What is CISG?
CISG, sometimes known as the Vienna Convention, is a multilateral treaty aimed at establishing a uniform framework for international commerce. The treaty is ratified by 95 countries and represents two-thirds of world trade.
Exemption of liability for damages
CISG is a set of laws regulating international sales of goods. It is an amalgamation of civil and common law principles. CISG applies to all types of claims, including contracts, property, and torts. It also provides a framework for recovery from economic loss. It does not cover damages for mental distress, pain, and suffering.
As a rule, limitation clauses are governed by good faith, reasonableness, and public policy. They are enforceable across civil law jurisdictions. Nevertheless, some atypical clauses raise contentious issues. This note will examine some of these.
In some jurisprudence, a court may determine that an atypical clause should be enforced even if it is incompatible with a contract. In other cases, the court might defer to the applicable domestic law.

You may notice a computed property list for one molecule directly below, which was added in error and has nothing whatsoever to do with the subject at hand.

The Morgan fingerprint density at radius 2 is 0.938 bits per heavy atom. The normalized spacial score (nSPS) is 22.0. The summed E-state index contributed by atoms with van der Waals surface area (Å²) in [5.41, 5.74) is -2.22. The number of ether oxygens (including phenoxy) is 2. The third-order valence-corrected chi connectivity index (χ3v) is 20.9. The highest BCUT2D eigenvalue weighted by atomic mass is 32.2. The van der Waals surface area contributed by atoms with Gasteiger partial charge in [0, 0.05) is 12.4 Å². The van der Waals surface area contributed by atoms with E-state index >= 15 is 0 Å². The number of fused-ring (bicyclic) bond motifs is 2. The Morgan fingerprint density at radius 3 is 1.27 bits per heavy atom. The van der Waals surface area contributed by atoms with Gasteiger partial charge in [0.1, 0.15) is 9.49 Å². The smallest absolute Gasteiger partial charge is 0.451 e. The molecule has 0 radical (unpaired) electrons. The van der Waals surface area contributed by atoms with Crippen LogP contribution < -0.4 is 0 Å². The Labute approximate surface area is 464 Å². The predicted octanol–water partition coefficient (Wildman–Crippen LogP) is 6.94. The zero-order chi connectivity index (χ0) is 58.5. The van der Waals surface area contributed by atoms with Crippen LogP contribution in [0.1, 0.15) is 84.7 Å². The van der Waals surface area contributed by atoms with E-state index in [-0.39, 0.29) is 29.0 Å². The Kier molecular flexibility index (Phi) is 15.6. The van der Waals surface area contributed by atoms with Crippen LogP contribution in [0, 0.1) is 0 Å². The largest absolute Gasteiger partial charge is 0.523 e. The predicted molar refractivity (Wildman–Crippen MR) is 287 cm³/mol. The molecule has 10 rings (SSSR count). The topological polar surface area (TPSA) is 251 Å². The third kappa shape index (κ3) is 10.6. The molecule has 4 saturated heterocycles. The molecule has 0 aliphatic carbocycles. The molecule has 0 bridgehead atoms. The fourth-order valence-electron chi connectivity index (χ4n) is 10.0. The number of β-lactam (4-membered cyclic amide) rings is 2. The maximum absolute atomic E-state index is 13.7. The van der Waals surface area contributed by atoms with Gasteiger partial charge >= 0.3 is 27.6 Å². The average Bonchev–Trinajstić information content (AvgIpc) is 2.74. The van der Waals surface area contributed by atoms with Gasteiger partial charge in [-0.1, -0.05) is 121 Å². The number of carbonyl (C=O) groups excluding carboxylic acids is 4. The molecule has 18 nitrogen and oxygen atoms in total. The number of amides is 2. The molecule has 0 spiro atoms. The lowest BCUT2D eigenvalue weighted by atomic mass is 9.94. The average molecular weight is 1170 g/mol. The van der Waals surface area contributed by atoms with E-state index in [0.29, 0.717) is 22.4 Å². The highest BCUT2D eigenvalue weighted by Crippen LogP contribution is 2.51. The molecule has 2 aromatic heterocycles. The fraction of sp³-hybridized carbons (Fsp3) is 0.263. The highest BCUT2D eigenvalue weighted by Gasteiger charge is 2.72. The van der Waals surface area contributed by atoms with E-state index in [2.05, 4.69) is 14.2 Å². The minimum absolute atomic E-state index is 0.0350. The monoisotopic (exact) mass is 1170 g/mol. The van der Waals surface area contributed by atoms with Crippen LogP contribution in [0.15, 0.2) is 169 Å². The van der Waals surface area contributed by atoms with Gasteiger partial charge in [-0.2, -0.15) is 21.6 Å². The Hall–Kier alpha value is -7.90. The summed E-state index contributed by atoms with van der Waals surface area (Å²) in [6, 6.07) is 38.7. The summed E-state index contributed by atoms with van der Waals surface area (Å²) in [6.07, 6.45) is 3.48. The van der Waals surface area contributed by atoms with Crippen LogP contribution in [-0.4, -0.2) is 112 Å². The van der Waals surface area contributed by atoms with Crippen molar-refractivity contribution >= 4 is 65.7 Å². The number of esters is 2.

Atypical clauses are generally enforceable across common law jurisdictions, but the underlying premise of full compensation is subject to disagreement. Some courts believe that a party should be compensated at the location where the obligation was breached, while others insist that damages should be paid in the party’s own currency.
CISG-AC opinion on price adjustment clauses
CISG-AC Opinion No. 7 (2007), examines whether the Belgian Supreme Court erred in applying CISG Articles 79 and 7. In a case involving a dispute over the seller’s ability to resell glycerine for a lower price than the contract price, the court ruled that the buyer was entitled to renegotiate the contract, but was unable to require the seller to provide substitute goods for nonconformity.
The CISG is a treaty of the United Nations that is intended to regulate the international sale of goods. Its goal is to bring together the various legal regimes governing contracts for the sale of goods into one common framework. Unlike the UCC, the CISG is intended to apply in domestic and foreign sales of goods.
The CISG provides a comprehensive framework for the recovery of economic loss. Its provisions set out the minimum requirements for a party to claim damages. Moreover, the obligor is liable for all losses resulting from non-performance. Similarly, the obligee is entitled to a sum equal to any loss resulting from a breach of the contract.